Obama will address a joint session of Congress a day later than planned.
Tradition dictates that when a president addresses a joint session of Congress, he or she must first seek the approval of congressional leadership. Barack Obama, who made history as the nation’s first African-American commander-in-chief, has once again made history as the first president to have his request rebuffed by the House speaker.
After announcing plans to deliver his long-awaited jobs speech before the two chambers on Wednesday, Sept. 7, House Speaker John Boehner (R-Ohio) countered that the next day would be better because of a previously scheduled Republican presidential primary debate. In an ideal world for the president, he would have been able to set the stage for the upcoming debates in Congress and on the campaign trail about how best to boost job creation by forcing Republican lawmakers and presidential hopefuls to respond and propose alternatives to his messaging.
According to Talking Points Memo, a spokesperson for Boehner confirmed that no one in the speaker’s office had signed off on the White House’s proposed date before the news broke.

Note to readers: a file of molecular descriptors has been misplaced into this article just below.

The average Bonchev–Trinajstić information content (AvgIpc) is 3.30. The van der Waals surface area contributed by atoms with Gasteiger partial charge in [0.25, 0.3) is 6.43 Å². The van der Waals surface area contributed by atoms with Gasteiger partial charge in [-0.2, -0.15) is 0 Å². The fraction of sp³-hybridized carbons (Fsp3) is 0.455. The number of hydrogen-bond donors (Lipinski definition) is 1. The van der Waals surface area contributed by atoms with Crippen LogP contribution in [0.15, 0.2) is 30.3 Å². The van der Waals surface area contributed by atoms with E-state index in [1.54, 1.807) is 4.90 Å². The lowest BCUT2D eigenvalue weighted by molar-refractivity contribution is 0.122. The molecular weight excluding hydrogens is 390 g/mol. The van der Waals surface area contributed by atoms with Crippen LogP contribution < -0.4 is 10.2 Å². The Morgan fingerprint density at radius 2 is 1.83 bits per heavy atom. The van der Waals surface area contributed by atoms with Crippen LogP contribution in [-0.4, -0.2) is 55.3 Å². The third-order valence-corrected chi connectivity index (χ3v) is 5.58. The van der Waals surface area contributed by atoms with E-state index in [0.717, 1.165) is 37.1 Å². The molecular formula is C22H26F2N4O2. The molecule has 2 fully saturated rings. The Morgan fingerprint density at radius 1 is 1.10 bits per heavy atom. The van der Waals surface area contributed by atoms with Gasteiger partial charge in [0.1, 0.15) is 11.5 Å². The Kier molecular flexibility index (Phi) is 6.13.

“Unfortunately, we weren’t even asked if that date worked for the House. Shortly before [Obama’s request] arrived this morning, we were simply informed that a letter was coming,” said Boehner spokesman Brendan Buck. “It’s unfortunate the White House ignored decades — if not centuries — of the protocol of working out a mutually agreeable date and time before making any public announcement.”
White House spokesman Jay Carney said Thursday on MSNBC's Morning Joe that the episode is yet another reason why Americans are “fed up” with Washington, and that Obama’s goal is to get the economy going again.
Obama's critics, however, may see it as yet another example of when the president has refused to put up a good fight against Republicans and others who they believe want to see him fail at all costs.
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